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Leesa Hagan

By State Representative Leesa Hagan

It’s hard to believe we are already over a quarter of the way through the 2023 session! This past week was fast paced as the House and Senate convened for another four legislative days and several House committees met to consider legislation. Before our week was over, we voted on our first bill of the session: the Amended Fiscal Year 2023 state budget, also known as the “little budget.”

The Georgia General Assembly is constitutionally required to pass a balanced state budget. In fact, that’s the only action that is required of the General Assembly, and it must originate in the House. Thursday, we passed House Bill 18, the Amended Fiscal Year (AFY) 2023 budget. During the 2022 session, the legislature passed the original Fiscal Year 2023 budget, which set state spending at $30.2 billion based on projected revenue estimates. Now, we must pass an amended state budget based on the actual revenue obtained to fund our state operations through the end of the fiscal year in June. Due to revenue collections being much higher than expected, the AFY 2023 budget recognizes approximately $2.36 billion in additional revenue over what was anticipated in the initial FY 2023 budget. This is the second year in a row that Georgia has experienced such large growth in revenue for an amended budget. With this increase in funding, the House was able to provide additional one-time investments to keep Georgians safe, healthy, and prosperous over the coming year. I will highlight some of the House Appropriation committee’s changes to the Governor’s proposed budget below:


I am honored to serve as Vice Chairman of the Appropriations Education subcommittee which works on budget items pertaining to the Department of Early Care and Learning, the Department of Education, Employees’ Retirement System of Georgia, and the Georgia Professional Standards Commission. Changes the subcommittee made to Governor Kemp’s proposed AFY 23 budget include:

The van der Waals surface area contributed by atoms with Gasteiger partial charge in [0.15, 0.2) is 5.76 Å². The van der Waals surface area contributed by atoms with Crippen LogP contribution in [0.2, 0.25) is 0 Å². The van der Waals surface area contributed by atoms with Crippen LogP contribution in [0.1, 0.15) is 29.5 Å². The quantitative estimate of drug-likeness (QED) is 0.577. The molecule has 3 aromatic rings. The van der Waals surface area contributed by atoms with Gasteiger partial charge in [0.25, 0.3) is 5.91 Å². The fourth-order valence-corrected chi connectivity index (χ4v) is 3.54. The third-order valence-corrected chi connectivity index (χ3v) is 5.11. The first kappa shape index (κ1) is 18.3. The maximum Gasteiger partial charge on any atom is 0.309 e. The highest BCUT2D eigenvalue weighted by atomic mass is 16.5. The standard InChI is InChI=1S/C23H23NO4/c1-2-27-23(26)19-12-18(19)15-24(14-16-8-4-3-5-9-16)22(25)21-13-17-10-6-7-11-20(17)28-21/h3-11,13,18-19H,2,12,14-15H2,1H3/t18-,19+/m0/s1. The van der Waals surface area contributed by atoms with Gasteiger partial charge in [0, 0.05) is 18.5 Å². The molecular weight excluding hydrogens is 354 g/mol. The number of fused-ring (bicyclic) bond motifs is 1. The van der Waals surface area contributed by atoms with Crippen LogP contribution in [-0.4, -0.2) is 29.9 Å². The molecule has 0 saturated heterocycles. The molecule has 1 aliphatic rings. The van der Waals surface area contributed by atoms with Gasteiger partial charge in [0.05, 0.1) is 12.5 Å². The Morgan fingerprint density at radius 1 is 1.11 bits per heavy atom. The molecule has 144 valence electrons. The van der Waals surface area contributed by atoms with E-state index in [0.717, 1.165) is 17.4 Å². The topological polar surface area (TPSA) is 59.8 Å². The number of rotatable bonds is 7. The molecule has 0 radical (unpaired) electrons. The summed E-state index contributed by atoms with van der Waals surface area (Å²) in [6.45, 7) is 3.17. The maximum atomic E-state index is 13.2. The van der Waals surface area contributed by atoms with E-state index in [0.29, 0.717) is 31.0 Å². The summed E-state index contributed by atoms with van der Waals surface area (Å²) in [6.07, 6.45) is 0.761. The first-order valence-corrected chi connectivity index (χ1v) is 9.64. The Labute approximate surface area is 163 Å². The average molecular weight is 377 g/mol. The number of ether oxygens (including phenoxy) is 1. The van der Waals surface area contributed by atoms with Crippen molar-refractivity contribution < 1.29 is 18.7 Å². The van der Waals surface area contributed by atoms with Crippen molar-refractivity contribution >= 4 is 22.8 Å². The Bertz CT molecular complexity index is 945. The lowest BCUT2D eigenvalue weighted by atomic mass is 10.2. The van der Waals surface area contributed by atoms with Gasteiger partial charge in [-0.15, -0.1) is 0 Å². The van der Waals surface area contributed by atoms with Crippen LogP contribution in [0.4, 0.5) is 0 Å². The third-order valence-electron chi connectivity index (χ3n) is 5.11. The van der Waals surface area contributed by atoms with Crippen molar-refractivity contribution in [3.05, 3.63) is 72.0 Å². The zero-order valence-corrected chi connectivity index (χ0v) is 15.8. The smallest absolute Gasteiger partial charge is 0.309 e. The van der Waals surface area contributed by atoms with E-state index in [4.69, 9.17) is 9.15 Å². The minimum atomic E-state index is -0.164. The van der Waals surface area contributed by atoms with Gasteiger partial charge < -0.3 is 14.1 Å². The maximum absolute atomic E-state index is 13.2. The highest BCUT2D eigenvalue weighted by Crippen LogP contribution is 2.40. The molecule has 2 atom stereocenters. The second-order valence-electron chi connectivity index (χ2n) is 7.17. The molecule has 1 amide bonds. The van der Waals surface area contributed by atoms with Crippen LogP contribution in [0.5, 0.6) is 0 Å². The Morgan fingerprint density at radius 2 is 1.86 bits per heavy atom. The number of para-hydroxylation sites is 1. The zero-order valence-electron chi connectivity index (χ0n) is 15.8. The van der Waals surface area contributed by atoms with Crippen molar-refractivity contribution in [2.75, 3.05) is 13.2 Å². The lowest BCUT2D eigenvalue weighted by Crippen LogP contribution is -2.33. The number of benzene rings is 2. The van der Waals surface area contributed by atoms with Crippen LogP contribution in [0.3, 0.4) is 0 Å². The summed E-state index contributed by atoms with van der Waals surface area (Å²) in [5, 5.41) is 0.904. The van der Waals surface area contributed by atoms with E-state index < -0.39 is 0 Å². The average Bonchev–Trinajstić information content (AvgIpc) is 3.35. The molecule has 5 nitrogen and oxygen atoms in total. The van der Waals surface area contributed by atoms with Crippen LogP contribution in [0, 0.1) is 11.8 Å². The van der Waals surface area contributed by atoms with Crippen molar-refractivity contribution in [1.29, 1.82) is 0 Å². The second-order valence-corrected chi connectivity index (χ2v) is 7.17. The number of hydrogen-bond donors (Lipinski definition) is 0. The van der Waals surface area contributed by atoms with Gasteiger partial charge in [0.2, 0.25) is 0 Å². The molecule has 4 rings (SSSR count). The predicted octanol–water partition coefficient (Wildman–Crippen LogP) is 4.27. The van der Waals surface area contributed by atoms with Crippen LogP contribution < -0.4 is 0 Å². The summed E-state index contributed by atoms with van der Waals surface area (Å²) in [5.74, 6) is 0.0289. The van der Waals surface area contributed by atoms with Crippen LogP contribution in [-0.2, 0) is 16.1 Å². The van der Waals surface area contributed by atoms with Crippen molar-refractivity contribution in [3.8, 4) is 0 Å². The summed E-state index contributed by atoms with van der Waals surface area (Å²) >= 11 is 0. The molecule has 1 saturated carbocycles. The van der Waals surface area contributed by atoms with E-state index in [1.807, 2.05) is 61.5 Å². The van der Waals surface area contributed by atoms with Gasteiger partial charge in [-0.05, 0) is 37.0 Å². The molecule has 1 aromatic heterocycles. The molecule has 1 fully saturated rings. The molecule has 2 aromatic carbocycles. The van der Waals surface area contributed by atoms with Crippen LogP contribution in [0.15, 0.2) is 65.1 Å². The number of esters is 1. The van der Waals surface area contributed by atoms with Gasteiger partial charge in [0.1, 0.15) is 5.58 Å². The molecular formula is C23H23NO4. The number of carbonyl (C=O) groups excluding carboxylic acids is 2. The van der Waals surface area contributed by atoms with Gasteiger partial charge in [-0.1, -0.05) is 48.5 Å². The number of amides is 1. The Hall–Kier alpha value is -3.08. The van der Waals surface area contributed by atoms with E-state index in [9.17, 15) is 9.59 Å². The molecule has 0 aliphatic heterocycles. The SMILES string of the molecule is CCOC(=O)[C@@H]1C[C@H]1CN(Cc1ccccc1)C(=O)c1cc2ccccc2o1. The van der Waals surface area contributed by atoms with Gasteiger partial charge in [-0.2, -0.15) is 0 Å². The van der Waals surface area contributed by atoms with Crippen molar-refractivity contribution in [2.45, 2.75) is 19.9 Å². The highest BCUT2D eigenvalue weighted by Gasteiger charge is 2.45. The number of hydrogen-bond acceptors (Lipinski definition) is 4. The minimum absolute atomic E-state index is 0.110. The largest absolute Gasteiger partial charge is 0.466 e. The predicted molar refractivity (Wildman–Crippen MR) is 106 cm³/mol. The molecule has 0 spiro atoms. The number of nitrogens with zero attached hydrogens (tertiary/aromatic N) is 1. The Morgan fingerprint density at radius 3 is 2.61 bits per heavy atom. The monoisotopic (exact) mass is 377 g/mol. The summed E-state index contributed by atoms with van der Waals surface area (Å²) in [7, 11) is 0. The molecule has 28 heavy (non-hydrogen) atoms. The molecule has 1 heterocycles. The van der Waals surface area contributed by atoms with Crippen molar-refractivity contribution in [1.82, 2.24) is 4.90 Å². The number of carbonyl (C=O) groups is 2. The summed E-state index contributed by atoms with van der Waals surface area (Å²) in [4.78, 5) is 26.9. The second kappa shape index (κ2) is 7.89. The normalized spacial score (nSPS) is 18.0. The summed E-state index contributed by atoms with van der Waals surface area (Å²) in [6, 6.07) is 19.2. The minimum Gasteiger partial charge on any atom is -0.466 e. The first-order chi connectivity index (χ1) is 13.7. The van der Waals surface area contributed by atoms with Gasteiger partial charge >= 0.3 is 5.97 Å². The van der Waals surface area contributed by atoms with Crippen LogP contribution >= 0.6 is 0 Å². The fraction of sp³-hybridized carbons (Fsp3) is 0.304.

• Providing funds for security grants of $60,000 per school and allowing the local school systems to allocate these grants system-wide as they see fit. Our reasoning in allowing  local systems to allocate these grants rather than individual schools is that all schools in a system do not have the same security needs as others. For example, a newly built school may not need any improvements whereas an older school may have many needs.
  • Providing $3000 in reimbursable grants to paraprofessionals who earn teaching certificates through GaTAPP and are enrolled on or after January 1, 2023. To address Georgia’s current teacher shortage, we want to encourage and help paraprofessionals to work towards becoming a certified classroom teacher.
  • For the first time since the Great Recession, this budget includes funding for the employer portion for the State Health Benefit Plan for certified and non-certified school employees, which has previously been paid using only local school system’s budgets. To support our local schools, the House allocated $100 million to reflect a three-year phase-in for the employer contribution portion for school employees starting in January 2024. We heard from many school superintendents who were concerned about the cost of increasing their portion of SHBP contributions, so these funds will help ease the burden.
  • Increase funds to purchase equipment for construction industry training programs. These are jobs that are currently in high demand and training high school students will allow them to enter the workforce more quickly.
  • Providing $128.2 million for the Quality Basic Education formula’s midterm adjustment for 12,939 new students, account for charter system growth, and expand the Special Needs Scholarship.

Workforce Needs

Our version of the AFY 2023 budget recognizes many of the governor’s recommendations to support economic and workforce development initiatives throughout Georgia. It includes $6.25 million for the Technical College System of Georgia to design a new electric vehicle training center, $56.2 million to finish building the new electric vehicle Quick Start training center in Bryan County, and $10.6 million to support an existing training center in the Chatham County area. To address the major demand for pilots and other aviation workers, the Middle Georgia State University Aviation Program would receive $5.7 million to purchase aircraft and construct t-hangers needed to expand the program. For our workforce housing needs, HB 18 repurposes $35.7 million in existing grant funds to establish the Rural Workforce Housing Fund. This program would help local authorities bring new much-needed housing to rural areas. Finally, the Savannah Logistics Innovation Center would receive $650,000 to support the logistics and supply chain industry to keep up with the growing demand near our state’s largest port.